12:00 GMT28 October 2020
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    Entertainment industry’s closeted Republicans can’t get enough of a controversial candidate who offers his own branded steaks at rallies and has been attacked as a Fascist by Liberals.

    On Thursday, a some of the 200 members of Hollywood’s private group of Republicans, known as Friends of Abe, gathered to watch the GOP debate between Donald Trump, Ted Cruz, Marco Rubio, and John Kasich. The invite-only event featured a spread of industry lifers, from acclaimed actors to low-level studio workers.

    These entertainment conservatives, mostly supporters of Trump’s tough talk on immigration, terror, and trade, yelled in delight when The Donald blasted stalwart Disney for abusing the guest-worker program in order to fire US citizens.

    The Friends of Abe support him not only because he is saying what they think, but also because he is one of their own, said a former reality TV star and producer. "For every Cruz or Rubio supporter I talk to, there are 10 Trump supporters," said another attendee at the event.

    Trump a determined show-business candidate takes his theatrical and relentlessly self-promotional antics to the debate stage. One day he is unforgettably branding Rubio as "Little Marco" and another day he is tangled in a flame war with the Pope.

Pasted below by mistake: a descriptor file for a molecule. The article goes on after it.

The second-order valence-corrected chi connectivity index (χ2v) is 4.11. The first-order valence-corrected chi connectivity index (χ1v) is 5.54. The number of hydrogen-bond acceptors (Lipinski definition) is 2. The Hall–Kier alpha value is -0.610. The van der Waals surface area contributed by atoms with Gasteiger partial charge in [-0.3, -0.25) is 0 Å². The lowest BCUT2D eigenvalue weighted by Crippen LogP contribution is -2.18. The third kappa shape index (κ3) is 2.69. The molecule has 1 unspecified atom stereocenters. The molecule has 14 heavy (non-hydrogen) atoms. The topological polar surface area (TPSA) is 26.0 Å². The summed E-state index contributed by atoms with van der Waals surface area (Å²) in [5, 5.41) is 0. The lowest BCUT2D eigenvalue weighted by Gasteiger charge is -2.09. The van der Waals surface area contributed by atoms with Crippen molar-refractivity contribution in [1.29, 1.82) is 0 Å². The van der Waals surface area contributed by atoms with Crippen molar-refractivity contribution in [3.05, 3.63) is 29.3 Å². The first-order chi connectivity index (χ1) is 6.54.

America’s actor-in-chief had his signature performance Tuesday, hocking "Trump" brand steaks, water, and wine at an event after he all but sewed up the Republican nomination. Political strategist David Axelrod quipped, "the steaks are great in this election."

    So they are, at least to Hollywood’s openly Republican actors like Jon Voight, Stephen Baldwin, Robert Davi or Willie Robertson. Davi, known for his tough guy roles in Die Hard and Expendables 3 said of the likely Republican standard-bearer, "We should thank God that Trump is in this race. The media and the establishment are terrified."

    Davi opined, in a piece for a right-wing website, "They paint Trump and his supporters as racist and uneducated. Some will not only come out and say they support him because they’re afraid of being falsely labeled by some here in Hollywood."

    Bret Easton Ellis, who penned the book and screenplay for movie classic American Psycho, suggests that we may be surprised at how many in Hollywood support Trump, whether or not they openly admit it. "I was shocked that almost everyone at a recent dinner I went to said they’d vote for Trump," exclaimed Ellis, "but they would never admit it publicly."


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